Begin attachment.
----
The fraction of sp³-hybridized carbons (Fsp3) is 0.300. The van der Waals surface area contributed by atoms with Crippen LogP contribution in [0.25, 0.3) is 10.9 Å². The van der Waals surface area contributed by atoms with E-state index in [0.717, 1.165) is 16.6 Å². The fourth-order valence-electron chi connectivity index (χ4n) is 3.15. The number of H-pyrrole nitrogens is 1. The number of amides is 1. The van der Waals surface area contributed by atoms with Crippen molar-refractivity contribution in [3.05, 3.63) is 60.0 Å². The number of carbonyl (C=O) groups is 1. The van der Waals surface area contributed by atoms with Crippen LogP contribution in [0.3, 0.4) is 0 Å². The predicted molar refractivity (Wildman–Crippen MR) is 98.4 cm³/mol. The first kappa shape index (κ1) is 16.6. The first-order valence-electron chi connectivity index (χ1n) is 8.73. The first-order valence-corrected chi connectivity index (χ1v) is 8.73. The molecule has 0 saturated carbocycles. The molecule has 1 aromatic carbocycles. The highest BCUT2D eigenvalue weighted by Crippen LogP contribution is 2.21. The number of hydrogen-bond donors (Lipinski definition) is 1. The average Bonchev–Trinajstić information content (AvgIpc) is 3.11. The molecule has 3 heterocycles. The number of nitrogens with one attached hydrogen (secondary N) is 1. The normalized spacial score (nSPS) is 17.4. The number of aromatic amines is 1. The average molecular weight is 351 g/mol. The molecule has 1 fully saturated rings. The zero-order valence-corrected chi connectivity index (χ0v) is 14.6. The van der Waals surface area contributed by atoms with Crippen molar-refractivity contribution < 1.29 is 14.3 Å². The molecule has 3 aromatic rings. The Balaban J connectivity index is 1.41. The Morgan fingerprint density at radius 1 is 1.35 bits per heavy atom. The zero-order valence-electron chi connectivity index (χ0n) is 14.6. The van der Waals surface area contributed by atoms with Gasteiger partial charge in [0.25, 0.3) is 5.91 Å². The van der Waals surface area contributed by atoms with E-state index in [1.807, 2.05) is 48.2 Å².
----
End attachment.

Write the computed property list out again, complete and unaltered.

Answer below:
The fraction of sp³-hybridized carbons (Fsp3) is 0.300. The van der Waals surface area contributed by atoms with Crippen LogP contribution in [0.25, 0.3) is 10.9 Å². The van der Waals surface area contributed by atoms with E-state index in [0.717, 1.165) is 16.6 Å². The fourth-order valence-electron chi connectivity index (χ4n) is 3.15. The number of H-pyrrole nitrogens is 1. The number of amides is 1. The van der Waals surface area contributed by atoms with Crippen molar-refractivity contribution in [3.05, 3.63) is 60.0 Å². The number of carbonyl (C=O) groups is 1. The van der Waals surface area contributed by atoms with Crippen LogP contribution in [0.3, 0.4) is 0 Å². The predicted molar refractivity (Wildman–Crippen MR) is 98.4 cm³/mol. The first kappa shape index (κ1) is 16.6. The first-order valence-electron chi connectivity index (χ1n) is 8.73. The first-order valence-corrected chi connectivity index (χ1v) is 8.73. The molecule has 0 saturated carbocycles. The molecule has 1 aromatic carbocycles. The highest BCUT2D eigenvalue weighted by Crippen LogP contribution is 2.21. The number of hydrogen-bond donors (Lipinski definition) is 1. The average Bonchev–Trinajstić information content (AvgIpc) is 3.11. The molecule has 3 heterocycles. The number of nitrogens with one attached hydrogen (secondary N) is 1. The normalized spacial score (nSPS) is 17.4. The number of aromatic amines is 1. The average molecular weight is 351 g/mol. The molecule has 1 fully saturated rings. The zero-order valence-corrected chi connectivity index (χ0v) is 14.6. The van der Waals surface area contributed by atoms with Crippen molar-refractivity contribution < 1.29 is 14.3 Å². The molecule has 3 aromatic rings. The Balaban J connectivity index is 1.41. The Morgan fingerprint density at radius 1 is 1.35 bits per heavy atom. The zero-order valence-electron chi connectivity index (χ0n) is 14.6. The van der Waals surface area contributed by atoms with Gasteiger partial charge in [0.25, 0.3) is 5.91 Å². The van der Waals surface area contributed by atoms with E-state index in [1.807, 2.05) is 48.2 Å².